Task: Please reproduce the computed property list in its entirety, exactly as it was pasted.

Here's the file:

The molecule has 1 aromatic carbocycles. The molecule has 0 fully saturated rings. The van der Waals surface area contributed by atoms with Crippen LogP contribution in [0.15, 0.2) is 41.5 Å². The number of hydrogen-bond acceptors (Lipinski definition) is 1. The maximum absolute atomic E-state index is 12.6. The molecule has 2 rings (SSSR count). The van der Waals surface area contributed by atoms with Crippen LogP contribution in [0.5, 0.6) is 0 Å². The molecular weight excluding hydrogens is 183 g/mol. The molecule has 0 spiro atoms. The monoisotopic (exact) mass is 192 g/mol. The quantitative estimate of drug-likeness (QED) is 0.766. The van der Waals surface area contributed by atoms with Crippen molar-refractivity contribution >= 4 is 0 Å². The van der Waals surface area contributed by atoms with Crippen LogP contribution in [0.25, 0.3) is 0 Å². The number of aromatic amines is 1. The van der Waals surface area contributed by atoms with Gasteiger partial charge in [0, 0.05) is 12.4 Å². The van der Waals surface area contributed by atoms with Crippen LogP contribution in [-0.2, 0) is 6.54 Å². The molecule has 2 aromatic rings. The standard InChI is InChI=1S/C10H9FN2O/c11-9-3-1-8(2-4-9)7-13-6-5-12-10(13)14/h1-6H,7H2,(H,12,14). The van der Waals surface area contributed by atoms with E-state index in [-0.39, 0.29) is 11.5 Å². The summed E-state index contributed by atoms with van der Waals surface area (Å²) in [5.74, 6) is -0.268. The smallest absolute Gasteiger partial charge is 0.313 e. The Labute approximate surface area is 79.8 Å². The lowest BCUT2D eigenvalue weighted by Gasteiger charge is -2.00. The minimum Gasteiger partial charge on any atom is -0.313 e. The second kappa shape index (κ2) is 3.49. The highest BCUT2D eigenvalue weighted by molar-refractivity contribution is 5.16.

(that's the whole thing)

The molecule has 1 aromatic carbocycles. The molecule has 0 fully saturated rings. The van der Waals surface area contributed by atoms with Crippen LogP contribution in [0.15, 0.2) is 41.5 Å². The number of hydrogen-bond acceptors (Lipinski definition) is 1. The maximum absolute atomic E-state index is 12.6. The molecule has 2 rings (SSSR count). The van der Waals surface area contributed by atoms with Crippen LogP contribution in [0.5, 0.6) is 0 Å². The molecular weight excluding hydrogens is 183 g/mol. The molecule has 0 spiro atoms. The monoisotopic (exact) mass is 192 g/mol. The quantitative estimate of drug-likeness (QED) is 0.766. The van der Waals surface area contributed by atoms with Crippen molar-refractivity contribution >= 4 is 0 Å². The van der Waals surface area contributed by atoms with Crippen LogP contribution in [0.25, 0.3) is 0 Å². The number of aromatic amines is 1. The van der Waals surface area contributed by atoms with Gasteiger partial charge in [0, 0.05) is 12.4 Å². The van der Waals surface area contributed by atoms with Crippen LogP contribution in [-0.2, 0) is 6.54 Å². The molecule has 2 aromatic rings. The standard InChI is InChI=1S/C10H9FN2O/c11-9-3-1-8(2-4-9)7-13-6-5-12-10(13)14/h1-6H,7H2,(H,12,14). The van der Waals surface area contributed by atoms with E-state index in [-0.39, 0.29) is 11.5 Å². The summed E-state index contributed by atoms with van der Waals surface area (Å²) in [5.74, 6) is -0.268. The smallest absolute Gasteiger partial charge is 0.313 e. The Labute approximate surface area is 79.8 Å². The lowest BCUT2D eigenvalue weighted by Gasteiger charge is -2.00. The minimum Gasteiger partial charge on any atom is -0.313 e. The second kappa shape index (κ2) is 3.49. The highest BCUT2D eigenvalue weighted by molar-refractivity contribution is 5.16.